Now that we've taken care of contrast, let's move on to another major accessibility topic and how we can improve our game.

♿ Accessibility enhancement 2: Keyboard accessibility

If you noticed in the code, the tiles in our HTML are all basically <div>s. This is great for our tic-tac-toe game but it poses a major accessibility problem: <div>s aren’t “focusable”. That means you can’t access them when you’re pressing Tab on your keyboard. How can we fix this?

One way is to include buttons within the tiles that are only visible when they gain focus with the Tab key in our keyboard.

And when you click the buttons, a flag (X or O) would be added.

We need to make sure our buttons are clearly labelled, such as "Add X flag to top right" so that screen reader users know exactly where the focus is on the board.

Here's the update to the GameView.js file which adds the buttons to the board.

Full code with keyboard accessibility added

Speaking of screen readers...

♿ Accessibility enhancement 3: Screen reader support

As mentioned in the previous section, in order for the buttons to have good screen reader support they must be descriptive of what they do. Which is why button labels are like "Add X flag to bottom left" or "Add O flag to the top right".

But that's not all. Since tic-tac-toe is an interactive game, it doesn't require page refreshing for every click. This makes it difficult for screen reader users to know what's going on in the page. This is where "announcers" need to be introduced.

Announcers, or live regions , are parts of a page where the screen reader announces the content of, whenever that region changes.

To create a live region, we need to assign a role="region" attribute to a <div> tag, as well as an aria-live attribute:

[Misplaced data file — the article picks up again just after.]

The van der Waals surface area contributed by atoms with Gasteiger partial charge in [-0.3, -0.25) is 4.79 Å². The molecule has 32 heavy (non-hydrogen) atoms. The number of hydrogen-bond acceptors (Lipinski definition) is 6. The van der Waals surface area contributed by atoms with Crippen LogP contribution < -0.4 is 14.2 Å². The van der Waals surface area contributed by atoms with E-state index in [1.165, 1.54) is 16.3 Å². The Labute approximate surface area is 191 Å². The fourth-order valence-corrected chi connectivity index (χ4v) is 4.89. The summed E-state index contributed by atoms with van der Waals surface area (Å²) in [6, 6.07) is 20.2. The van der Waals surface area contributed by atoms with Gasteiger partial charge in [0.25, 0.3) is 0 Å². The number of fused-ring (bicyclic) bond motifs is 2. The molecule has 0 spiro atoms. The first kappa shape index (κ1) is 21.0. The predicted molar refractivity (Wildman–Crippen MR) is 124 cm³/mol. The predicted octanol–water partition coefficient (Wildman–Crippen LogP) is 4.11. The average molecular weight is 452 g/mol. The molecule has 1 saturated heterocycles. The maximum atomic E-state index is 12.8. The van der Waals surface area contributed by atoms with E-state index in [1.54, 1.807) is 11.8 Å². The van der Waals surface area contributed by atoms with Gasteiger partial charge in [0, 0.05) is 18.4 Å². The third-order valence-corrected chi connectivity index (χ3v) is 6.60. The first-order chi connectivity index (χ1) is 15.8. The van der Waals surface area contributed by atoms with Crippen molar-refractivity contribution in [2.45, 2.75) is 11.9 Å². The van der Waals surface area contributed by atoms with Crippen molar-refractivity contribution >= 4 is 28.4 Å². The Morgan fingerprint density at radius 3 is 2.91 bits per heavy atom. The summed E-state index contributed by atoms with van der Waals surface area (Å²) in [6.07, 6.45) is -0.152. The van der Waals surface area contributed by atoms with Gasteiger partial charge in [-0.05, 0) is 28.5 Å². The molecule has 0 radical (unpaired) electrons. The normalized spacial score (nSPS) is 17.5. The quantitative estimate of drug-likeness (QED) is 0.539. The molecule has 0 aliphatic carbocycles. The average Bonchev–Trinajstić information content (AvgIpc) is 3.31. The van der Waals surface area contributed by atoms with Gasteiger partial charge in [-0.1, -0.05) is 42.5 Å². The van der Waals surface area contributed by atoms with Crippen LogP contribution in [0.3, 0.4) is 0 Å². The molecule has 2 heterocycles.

<div id="announcer" role="region" aria-live="assertive"></div>

The aria-live attribute can be either polite or assertive:

  • polite means that the screen reader only announces the change if the user is idle
  • assertive means that the screen reader stops whatever is announcing to announce the change to the user. For our game, we will choose the assertive option.

We can also include a Javascript function in the GameView which updates the region:

function announce(announcement){
    let announcer = document.querySelector("#announcer")
    announcer.innerHTML = announcement
}

One of the uses for a live region, is to announce the positions of X and O flags on the board at the press of a button.

Suppose we are in the middle of the game and the user wants to know what is where on the board.

At the press of a button called "Announce board", the screen reader will announce:

X flag on top left, center center, center right. O flag on top center, center left, bottom center. No flag on top right, bottom left, bottom right.

Video demo

Complete code with screen reader support

Conclusion

In this tutorial we took one of the most popular games, and one of the most popular choices for apps to develop for programming practice, and took it a step further. We made it accessible, which means that everyone, regardless of ability can play. By adding good contrast to our game, we have ensured that players with color vision deficiency ("colour-blindness") can clearly separate between the game elements. It also helps everyone avoid eye strain. By making our game fully accessible with a keyboard, we ensure that people with certain motor disabilities can play our game. It also helps everyone navigate our game more easily, using a keyboard. Finally, we made our game screen reader accessible, which means players who are blind or have low visibility can hear the current game status and can play just like everyone else. Tic-tac-toe is a fun game and everyone, no matter how they are able to experience the web, deserves to play it.

Have you made your own version of an accessible tic-tac-toe game? What difficulties did you have to face?